Elon Musk dons a cowboy hat to launch a new Tesla factory in Texas

Tesla CEO Elon Musk unveiled a new manufacturing facility in Austin, Texas with a blockbuster party.

Musk arrived on stage at the “Cyber ​​Rodeo” in a Tesla Roadster wearing a black cowboy hat. According to The Wall Street Journalthe contractor gave new details on the Cybertruck – which Musk said would be built at the site from 2023 – as well as the new Roadster and tractor-trailer.

“We are truly entering a new phase of Tesla’s future,” Musk proclaimed.

Musk also said Giga Texas is the largest factory in the world by volume. As he described it, it is “the equivalent of three Pentagons; when a building is measured in Pentagon units, you know it’s big enough.

“According to our calculations, you could house 194 billion hamsters in this building,” he continued.

The party was by invitation only and closed to the media, according to ABC Newswhile up to 15,000 people were expected.

Last year, Elon Musk revealed that Tesla would move its headquarters from California to Texas, despite maintaining a manufacturing presence in the Golden State. Musk previously threatened to move Tesla’s headquarters in 2020 when COVID-19 shutdowns shuttered the company’s manufacturing plant in Fremont, California.

“It’s hard for people to afford houses, and people have to come from afar,” Musk said. “There’s a limit to how big you can go in the Bay Area. In Austin, our factory is five minutes from the airport and 15 minutes from downtown.

Earlier this week, Elon Musk became Twitter’s largest shareholder following the purchase of a 9.2% stake in the social media company. He promised “to make meaningful improvements to Twitter” and asked his followers whether Twitter “rigorously adheres” to the principles of free speech.

In the wake of his purchase — after which he was named to Twitter’s board — many employees are wary of any reforms Musk might make to the site. Twitter told Reuters that the company’s board “plays an important advisory and feedback role across our service,” while day-to-day decisions are made by Twitter management and employees.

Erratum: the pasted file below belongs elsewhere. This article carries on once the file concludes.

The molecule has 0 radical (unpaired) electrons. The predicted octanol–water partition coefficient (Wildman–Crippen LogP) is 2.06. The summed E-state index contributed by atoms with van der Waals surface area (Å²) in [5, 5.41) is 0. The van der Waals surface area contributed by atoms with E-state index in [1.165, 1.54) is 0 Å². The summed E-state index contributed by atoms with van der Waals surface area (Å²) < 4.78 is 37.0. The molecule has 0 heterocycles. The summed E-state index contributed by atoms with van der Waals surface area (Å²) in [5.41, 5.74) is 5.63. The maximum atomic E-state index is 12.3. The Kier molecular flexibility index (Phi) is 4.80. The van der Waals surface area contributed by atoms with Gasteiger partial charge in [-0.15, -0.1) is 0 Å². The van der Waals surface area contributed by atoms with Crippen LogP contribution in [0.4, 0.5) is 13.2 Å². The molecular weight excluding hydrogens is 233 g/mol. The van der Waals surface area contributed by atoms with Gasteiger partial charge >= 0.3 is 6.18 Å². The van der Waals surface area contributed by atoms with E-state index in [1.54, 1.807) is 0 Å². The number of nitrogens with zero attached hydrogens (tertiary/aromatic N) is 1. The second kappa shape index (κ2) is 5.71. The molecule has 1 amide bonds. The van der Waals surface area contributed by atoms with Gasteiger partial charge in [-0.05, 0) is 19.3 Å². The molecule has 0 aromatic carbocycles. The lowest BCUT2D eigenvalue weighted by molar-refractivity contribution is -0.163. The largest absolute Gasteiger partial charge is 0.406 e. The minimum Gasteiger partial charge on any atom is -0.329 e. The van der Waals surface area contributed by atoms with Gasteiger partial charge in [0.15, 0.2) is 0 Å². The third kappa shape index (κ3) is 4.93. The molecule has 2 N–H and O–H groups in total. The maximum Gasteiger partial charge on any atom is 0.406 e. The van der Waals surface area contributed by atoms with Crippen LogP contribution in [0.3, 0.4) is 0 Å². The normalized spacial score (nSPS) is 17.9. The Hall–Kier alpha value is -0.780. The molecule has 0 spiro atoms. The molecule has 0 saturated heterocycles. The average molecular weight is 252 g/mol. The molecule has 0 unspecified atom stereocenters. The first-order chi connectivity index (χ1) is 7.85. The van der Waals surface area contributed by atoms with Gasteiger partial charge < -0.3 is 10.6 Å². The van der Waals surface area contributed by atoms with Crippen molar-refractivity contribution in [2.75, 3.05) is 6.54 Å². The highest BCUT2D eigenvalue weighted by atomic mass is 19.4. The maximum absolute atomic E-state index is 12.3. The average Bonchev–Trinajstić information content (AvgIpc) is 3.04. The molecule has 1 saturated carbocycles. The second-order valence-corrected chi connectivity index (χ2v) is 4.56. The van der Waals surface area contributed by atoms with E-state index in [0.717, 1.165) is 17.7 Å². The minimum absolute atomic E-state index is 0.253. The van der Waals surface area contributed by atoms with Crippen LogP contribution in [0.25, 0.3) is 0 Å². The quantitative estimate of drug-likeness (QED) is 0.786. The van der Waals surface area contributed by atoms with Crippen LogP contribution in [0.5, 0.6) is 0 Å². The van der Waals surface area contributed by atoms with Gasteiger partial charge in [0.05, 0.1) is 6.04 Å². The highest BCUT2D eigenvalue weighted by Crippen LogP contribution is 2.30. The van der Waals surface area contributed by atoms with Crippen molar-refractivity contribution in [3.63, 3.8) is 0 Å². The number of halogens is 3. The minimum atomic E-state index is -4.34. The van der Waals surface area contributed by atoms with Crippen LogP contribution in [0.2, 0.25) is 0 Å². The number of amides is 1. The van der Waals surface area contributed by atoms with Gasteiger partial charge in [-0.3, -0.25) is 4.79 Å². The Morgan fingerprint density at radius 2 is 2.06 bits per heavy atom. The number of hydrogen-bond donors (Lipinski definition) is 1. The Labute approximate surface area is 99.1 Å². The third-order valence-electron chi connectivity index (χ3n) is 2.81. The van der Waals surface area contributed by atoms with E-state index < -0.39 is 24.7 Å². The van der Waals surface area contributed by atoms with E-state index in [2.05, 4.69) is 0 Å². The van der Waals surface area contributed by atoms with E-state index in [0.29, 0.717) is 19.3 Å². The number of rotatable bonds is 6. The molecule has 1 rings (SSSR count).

One employee found the distinction “hard to believe” and told Reuters: “If that’s the case, why would Elon want a seat on the board?”

Reuters added that other employees are concerned Musk is changing Twitter’s “corporate culture” of “inclusivity” because Musk “has come under heavy criticism for posting memes that made fun of transgender people. and efforts to stem the spread of COVID-19.”

“Some people are dusting off their resumes,” another employee told the outlet. “I don’t want to work for someone [like Musk].”

Musk’s launch on Twitter appears to be at least partially driven by corporate censorship, particularly of conservatives. Musk reportedly reached out to Seth Dillon, the CEO of Christian satire site The Babylon Bee, before posting a poll on Twitter for his followers to vote on.

“Musk reached out to us before surveying his followers about Twitter’s commitment to free speech,” Dillon reported. “He wanted to confirm that we had indeed been suspended. He even thought about this call that he might need to buy Twitter. He is now the largest shareholder and sits on the board of directors.

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